Other Languages: Version en espaņol
Wake Forest University School of Medicine
My name is Juan. This story is about what happened to me last summer when I got green tobacco sickness.
Last summer was my first time working in tobacco. I was eager
to start. We went to the fields very early in the morning.
The tobacco leaves were wet. My T-shirt and pants got soaked from the water on the leaves. I carried the leaves under my arms. My T-shirt also got yellow and sticky from the tobacco juice.
Later, the sun started to dry off the leaves. It got very hot in the field. I had to bend over again and again to pick the lower leaves. The smell of the tobacco was very strong, and there was no breeze to stir the air.
After lunch, I started to feel dizzy. Then I got a headache. I was nauseous, and I threw up.
None of the other workers were sick. Some of them said they had felt the same way when they first started working in tobacco.
I lay down in the truck, but I still felt sick. Another worker had to drive me home early that day.
One worker said I should drink some milk, but I still felt sick. Another worker told me to take some pills for motion sickness, but those did not help either.
I could not eat the rest of the day. I also had trouble sleeping that night. I felt very restless. The longer I stayed awake, the more I worried about missing work the next day.
The next day, I was too weak to work. I spent the whole day sitting in a chair. I was really worried, because I might not have enough money to send home to my family. The other workers told me about workers who had been so sick working in tobacco that they had to go home. I was also afraid I might be fired.
I went back to work, but I was still weak. I had a hard time keeping up with the other workers. Every day I felt sick in the evening, although it was not as bad as the first day.
I talked with the clinic outreach worker a few days later at the camp. He told me that I had green tobacco sickness. He explained to me, "Workers can get green tobacco sickness by working in the fields when the leaves are wet.
The nicotine in the tobacco mixes with the water on the leaves and the sweat in your clothes. Then the nicotine goes through your skin into your blood. Your wet clothes keep the nicotine on your skin all day while you are working."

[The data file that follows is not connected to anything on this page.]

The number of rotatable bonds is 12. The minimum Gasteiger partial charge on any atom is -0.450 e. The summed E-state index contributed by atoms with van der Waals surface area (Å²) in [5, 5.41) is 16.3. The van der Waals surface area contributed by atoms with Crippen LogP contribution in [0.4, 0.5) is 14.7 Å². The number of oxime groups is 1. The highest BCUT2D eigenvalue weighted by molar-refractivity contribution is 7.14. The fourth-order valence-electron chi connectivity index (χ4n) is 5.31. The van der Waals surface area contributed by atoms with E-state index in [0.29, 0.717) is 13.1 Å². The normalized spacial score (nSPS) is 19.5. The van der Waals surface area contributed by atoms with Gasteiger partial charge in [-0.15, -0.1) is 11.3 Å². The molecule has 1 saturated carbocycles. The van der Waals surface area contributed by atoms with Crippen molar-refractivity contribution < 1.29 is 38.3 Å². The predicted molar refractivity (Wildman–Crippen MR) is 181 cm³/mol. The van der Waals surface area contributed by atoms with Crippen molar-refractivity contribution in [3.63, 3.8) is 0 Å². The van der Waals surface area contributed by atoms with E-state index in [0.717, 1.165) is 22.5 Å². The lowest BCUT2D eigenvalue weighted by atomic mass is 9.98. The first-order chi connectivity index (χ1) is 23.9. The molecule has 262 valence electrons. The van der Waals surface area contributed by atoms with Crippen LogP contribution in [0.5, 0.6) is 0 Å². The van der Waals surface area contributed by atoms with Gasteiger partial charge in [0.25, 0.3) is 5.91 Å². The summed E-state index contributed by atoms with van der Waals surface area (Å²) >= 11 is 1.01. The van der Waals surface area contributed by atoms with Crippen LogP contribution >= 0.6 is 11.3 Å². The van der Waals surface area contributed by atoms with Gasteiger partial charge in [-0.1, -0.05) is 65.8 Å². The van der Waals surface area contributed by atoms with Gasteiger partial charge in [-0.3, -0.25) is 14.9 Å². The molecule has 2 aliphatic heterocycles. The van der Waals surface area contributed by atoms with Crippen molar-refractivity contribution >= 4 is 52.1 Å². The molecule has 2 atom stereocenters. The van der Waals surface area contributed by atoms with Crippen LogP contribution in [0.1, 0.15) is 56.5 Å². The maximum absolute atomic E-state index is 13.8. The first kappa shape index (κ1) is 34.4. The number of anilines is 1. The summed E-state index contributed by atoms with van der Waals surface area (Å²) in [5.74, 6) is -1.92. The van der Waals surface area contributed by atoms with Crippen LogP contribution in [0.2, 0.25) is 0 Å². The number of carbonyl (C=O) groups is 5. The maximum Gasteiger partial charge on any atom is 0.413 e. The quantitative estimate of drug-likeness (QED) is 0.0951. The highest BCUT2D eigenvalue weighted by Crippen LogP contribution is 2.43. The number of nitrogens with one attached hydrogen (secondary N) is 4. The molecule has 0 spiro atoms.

Green tobacco sickness can start within a few hours of going into the fields. Some people may not feel sick until later in the day, even after work is finished. People with green tobacco sickness feel dizzy and sick to their stomachs, start to vomit, and get a headache.
Green tobacco sickness is not usually dangerous. However, some workers may have to go to the hospital because they feel too sick to eat or drink enough.
Some of the other workers said that smoking cigarettes prevents green tobacco sickness; but the outreach worker said that it is a bad idea to smoke cigarettes. Even smokers get green tobacco sickness.
The outreach worker said the best way to prevent green tobacco sickness is to wait to go into the field until the leaves are dry. If you have to work in wet tobacco, you can protect yourself by wearing a rainsuit until the leaves dry off.
It is also a good idea to bring a change of clothes to work. If your work clothes get wet with water from the tobacco leaves, you can change into dry clothes.
The outreach worker told me to wear a long sleeve shirt. It will help keep the tobacco juice off my skin.
If you get wet while you are in the field, you should:
- change your clothes once they get wet
- wash off with warm, soapy water after being in the field
I know how to avoid green tobacco sickness. I can work as much as the others. My boss is very happy that I am working. I am very happy to be working again. I can earn money to send home to my family.
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Reviewed for NASD: 10/2002